New Eurozone Concerns Arise

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A German economist is warning that another European financial crisis could be on the horizon. Dr Lars Feld, who sits on the German Council of Economic Experts, believes Italy could be ground zero for a new crisis at a time when the Eurozone is particularly vulnerable. Italy’s economy is shrinking at the same time it is dealing with government debt, and a banking crisis. A recession is all but guaranteed at this point, and the nation’s financial credibility is in question right now. In an interview with the British Broadcasting Company, Feld said “The banking system in Italy is not as safe as we might hope for. There is the potential for contagion, in particular, from the Italian banking system to other banking systems.”

Feld’s warnings are certainly not falling on deaf ears. Italy has been a concern for years, going back to the days following the 2008 global financial crisis. Unfortunately for Rome, and Brussels, no solution was ever put forward which effectively dealt with the Italian problem. As a result, Italian debt has skyrocketed while economic growth has been minimal at best.

EU intervention is not probable at this time. Brussels feels such a move could bring on a major financial meltdown across Europe. Italy is in the unique position of being too big to fail, yet simultaneously too big to save. To make matters more complicated, Rome and Brussels have been at a political standoff over Italy’s economic mess. The present Italian government is resisting EU oversight and this does not appear likely to change at any point soon.

Italy is not the only worry for the Eurozone. Germany’s economic expansion is slowing down immeasurably. The German government’s forecast for economic growth has been revised. Berlin now expects a grown of 0.5 percent, down from the 1.5 percent forecast earlier this year. Global competition has intensified, and Germany is responding slowly to the new challenges.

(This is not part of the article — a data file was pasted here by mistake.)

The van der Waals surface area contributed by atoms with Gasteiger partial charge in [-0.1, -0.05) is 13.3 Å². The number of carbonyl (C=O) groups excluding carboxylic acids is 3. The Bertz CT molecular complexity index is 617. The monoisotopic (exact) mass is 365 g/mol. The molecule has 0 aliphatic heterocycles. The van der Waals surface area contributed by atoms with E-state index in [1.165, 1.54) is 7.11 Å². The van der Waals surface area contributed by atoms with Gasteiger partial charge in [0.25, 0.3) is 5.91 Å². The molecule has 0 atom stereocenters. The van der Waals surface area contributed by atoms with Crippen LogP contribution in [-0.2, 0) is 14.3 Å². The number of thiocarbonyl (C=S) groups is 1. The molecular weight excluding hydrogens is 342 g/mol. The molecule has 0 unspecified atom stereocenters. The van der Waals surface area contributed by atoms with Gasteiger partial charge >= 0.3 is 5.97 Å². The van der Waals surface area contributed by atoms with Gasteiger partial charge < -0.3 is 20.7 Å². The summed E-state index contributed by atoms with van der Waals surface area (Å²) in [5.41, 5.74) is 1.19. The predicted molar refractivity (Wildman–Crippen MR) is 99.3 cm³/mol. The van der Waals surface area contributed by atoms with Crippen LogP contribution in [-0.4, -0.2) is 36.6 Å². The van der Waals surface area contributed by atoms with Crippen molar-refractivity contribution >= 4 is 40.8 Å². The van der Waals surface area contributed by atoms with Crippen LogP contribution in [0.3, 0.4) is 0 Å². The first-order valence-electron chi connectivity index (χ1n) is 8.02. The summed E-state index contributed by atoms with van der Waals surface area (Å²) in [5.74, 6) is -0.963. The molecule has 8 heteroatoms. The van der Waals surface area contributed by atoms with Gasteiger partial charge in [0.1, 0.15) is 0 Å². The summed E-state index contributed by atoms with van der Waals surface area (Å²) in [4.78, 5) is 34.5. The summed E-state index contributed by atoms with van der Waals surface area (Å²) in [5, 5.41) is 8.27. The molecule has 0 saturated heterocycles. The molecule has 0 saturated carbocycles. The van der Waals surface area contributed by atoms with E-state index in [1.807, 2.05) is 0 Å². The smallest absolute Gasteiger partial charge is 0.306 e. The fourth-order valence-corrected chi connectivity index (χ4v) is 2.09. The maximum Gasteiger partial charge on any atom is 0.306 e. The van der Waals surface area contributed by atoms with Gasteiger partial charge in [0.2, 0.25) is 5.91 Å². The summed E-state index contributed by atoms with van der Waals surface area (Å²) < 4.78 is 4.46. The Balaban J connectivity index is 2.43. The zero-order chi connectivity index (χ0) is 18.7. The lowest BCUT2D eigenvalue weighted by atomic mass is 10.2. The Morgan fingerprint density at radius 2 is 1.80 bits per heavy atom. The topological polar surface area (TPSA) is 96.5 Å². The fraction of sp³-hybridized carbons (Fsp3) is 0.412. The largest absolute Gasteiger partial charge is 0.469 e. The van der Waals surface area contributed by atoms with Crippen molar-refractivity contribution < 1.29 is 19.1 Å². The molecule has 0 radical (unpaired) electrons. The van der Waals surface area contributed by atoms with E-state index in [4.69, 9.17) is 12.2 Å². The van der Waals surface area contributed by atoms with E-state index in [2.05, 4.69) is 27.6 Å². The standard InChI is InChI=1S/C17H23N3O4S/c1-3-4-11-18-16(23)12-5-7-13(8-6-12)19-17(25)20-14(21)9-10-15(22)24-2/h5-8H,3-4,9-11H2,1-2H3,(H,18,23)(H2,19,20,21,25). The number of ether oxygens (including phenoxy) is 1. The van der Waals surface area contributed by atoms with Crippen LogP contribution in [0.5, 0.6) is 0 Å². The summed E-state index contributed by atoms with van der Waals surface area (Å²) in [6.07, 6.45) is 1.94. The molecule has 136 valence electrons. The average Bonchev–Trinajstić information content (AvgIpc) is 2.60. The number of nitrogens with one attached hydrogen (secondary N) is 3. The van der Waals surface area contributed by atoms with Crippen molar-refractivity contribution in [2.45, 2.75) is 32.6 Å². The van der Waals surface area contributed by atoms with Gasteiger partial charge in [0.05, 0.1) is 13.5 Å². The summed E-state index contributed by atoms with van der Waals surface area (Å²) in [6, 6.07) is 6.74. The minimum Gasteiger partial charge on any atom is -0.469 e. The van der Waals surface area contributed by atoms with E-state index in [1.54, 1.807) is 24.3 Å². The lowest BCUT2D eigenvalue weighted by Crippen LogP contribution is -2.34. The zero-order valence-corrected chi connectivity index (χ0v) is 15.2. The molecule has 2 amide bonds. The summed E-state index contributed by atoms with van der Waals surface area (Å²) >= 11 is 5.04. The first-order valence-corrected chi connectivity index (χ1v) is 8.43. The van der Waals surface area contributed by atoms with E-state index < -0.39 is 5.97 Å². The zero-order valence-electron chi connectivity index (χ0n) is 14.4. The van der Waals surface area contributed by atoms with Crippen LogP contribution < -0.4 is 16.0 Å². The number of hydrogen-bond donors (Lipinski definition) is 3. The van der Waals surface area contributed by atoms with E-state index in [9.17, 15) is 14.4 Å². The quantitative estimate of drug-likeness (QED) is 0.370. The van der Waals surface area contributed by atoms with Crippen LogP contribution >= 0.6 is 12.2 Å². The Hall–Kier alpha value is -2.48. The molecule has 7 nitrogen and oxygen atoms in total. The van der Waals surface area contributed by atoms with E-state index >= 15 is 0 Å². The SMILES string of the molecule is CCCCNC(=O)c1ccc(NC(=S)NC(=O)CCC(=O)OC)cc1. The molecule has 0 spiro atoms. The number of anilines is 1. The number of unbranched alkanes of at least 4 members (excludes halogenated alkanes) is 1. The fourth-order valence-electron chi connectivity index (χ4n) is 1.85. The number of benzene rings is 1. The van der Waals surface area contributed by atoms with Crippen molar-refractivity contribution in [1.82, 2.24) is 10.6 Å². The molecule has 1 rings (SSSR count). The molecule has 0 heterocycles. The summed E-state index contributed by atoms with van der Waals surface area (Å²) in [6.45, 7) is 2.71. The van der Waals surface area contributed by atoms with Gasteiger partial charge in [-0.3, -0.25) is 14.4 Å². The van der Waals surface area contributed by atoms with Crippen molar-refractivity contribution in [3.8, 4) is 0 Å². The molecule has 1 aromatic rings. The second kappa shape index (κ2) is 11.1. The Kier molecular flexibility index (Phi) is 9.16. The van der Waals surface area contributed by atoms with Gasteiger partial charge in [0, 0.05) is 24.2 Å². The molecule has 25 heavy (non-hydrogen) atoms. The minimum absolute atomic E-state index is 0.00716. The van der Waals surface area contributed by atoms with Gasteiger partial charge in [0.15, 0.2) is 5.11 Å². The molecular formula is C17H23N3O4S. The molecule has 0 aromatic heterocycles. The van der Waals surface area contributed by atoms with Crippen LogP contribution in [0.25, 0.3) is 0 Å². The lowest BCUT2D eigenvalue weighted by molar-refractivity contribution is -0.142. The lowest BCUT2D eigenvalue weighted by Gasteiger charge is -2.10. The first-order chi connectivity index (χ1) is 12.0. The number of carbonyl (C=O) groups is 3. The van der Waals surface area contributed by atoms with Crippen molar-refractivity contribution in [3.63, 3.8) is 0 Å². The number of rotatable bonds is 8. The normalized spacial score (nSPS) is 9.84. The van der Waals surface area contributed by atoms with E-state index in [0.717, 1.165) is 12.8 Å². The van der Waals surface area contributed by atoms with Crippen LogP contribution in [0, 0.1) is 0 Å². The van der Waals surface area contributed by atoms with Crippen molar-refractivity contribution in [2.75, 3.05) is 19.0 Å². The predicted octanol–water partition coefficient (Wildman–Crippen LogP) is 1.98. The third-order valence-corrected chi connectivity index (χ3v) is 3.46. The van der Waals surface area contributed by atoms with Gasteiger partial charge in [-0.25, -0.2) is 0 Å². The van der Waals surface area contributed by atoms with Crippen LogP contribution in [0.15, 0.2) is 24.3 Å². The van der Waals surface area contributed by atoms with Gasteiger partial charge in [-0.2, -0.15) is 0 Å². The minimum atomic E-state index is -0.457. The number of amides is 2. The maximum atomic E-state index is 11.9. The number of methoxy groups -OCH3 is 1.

With EU parliamentary elections coming later this week, the economic concerns are sure to be on the minds of at least some voters when they go to the polls.

Thursday 30 November, 2017 Update: Merkel and the EU Both Remain in Limbo

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A quiet panic is materializing in Brussels right now as German Chancellor Angela Merkel remains unable to end Germany’s political deadlock and form a coalition. Every day that goes by with conditions remaining unchanged diminishes Merkel’s political power both at home and across Europe. To be frank, Germany appears to be growing weary of Merkel. In all likelihood she will head the new government when it forms. However, this has more to do with a lack of challengers facing her than it does her political acumen. In Brussels and beyond, a growing number of European Union officials, and their supporters are feeling as if the European project is caving in. The EU is at a pivotal moment in its history with the supranational body on the verge of enacting major reforms. But without Germany there to support and guide the EU through the uncharted territory, concern is turning to panic rapidly.

The European Union is facing a tumultuous period of uncertainty. Brexit, the nagging Eurozone crisis, a continent-wide lack of unity, and the rise of right wing populist politicians and governments have combined to challenge the EU like never before. Brussels had been counting on Merkel emerging from the September elections ready to lead the reform efforts. After all, Germany has been the guiding force behind the European Union for years whether EU officials care to admit it or not.  Those hopes have been dashed. Regardless of what happens in Berlin, Germany and its leader will emerge from this political crisis with its prestige and power bruised. For Germany, this issue will reverse itself eventually. For the EU, the bedrock that German support, and leadership is no longer a given.

In the wings is France and its leader Emanuel Macron. EU hopes for the future could very well be pinned on him, although he is no Angela Merkel, and France is not the economic, and political colossus that the Federal Republic of Germany is.  Something to be remembered in the coming weeks.